If you’re as old as I am you have reason to be skeptical about comets. Comet Kohoutek in 1973 and the much anticipated return of Comet Halley in 1986 both failed to live up to their potential. But ISON may yet redeem the genre and prove spectacular:
Discovery News — NASA’s Mars Curiosity rover also may get a look when the comet sails past the red planet in early October.
The comet’s journey likely started in the Oort Cloud, a cluster of icy rocks that circle the sun about 50,000 times farther away than Earth’s orbit. Comet ISON is expected to pass as close as 700,000 miles, or 1.1 million kilometers, from the sun on Nov. 28.
If it survives, the comet could be the brightest to appear in Earth’s skies since 1965 and could even be visible in daylight.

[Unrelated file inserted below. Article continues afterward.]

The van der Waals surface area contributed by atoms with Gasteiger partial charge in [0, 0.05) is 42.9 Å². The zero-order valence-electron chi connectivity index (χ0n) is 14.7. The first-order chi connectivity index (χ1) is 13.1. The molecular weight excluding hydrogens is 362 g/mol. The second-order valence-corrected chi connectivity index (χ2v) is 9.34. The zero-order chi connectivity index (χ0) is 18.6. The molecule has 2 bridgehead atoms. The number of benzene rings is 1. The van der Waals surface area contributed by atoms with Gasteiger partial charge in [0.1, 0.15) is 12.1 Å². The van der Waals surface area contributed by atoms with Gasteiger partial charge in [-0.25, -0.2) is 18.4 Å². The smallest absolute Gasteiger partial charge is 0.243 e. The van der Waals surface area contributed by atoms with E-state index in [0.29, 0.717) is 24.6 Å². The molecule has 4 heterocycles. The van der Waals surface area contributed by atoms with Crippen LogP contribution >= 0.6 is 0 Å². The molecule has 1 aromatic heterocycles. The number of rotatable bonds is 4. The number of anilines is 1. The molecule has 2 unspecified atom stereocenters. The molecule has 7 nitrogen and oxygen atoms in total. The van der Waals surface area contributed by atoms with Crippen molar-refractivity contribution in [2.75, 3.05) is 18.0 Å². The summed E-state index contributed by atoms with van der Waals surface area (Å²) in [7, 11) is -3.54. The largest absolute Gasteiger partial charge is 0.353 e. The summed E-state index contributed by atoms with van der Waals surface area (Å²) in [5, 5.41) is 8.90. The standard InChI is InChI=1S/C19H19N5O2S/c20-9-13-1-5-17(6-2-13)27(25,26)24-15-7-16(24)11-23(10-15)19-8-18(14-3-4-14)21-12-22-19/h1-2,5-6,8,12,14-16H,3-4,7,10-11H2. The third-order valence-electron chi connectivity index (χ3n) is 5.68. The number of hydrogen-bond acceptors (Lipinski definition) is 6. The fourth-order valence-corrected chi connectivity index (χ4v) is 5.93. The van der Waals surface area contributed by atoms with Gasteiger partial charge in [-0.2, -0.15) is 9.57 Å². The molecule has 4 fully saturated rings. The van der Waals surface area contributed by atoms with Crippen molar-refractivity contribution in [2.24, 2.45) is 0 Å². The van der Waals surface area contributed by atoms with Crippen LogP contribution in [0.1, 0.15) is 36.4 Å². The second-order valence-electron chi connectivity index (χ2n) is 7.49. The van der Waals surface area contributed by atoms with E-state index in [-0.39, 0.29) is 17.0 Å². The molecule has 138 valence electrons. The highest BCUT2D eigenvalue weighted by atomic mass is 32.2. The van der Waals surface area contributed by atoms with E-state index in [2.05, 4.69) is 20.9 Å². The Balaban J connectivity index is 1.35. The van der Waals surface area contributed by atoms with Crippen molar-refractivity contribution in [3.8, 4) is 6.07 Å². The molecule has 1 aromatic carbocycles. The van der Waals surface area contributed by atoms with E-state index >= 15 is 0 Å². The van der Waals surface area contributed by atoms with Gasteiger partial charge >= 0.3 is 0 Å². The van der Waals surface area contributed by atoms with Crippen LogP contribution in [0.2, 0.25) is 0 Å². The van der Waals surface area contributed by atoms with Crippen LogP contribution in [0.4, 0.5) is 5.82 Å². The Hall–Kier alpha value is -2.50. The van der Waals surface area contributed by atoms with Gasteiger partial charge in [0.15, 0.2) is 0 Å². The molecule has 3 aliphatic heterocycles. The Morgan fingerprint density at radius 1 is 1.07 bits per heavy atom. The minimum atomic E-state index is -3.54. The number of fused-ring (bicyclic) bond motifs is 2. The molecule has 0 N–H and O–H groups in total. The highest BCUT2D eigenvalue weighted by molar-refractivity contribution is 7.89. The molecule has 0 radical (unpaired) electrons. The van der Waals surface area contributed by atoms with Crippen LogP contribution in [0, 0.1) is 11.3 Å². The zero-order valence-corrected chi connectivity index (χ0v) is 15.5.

Kohoutek was a long period comet thought to visiting the inner solar system for the first time. It was believed the tiny rocky nucleus would be encased in volatile ices that had never been heated and thus there would be enormous amounts of material available to form a glowing tail. For some reason it did not produce the hoped for effect. Comet Halley is a short period comet that visits about every 76 years. But in 1986 its orbit traced out a path far away from earth during the period of greatest brightness.
I still haven’t seen an orbit for ISON and it may be the same spectacular comet that appeared 300 years ago. But skywatchers say it will be less than a million miles from the sun’s surface at closest approach, plenty of time for surface ices to boil off even if they are under a thin layer of insulating substances. In fact the biggest threat to ISON is it will calve into pieces or disintegrate completely before making its way back into the dark distant depths in which it spends the vast majority of its life.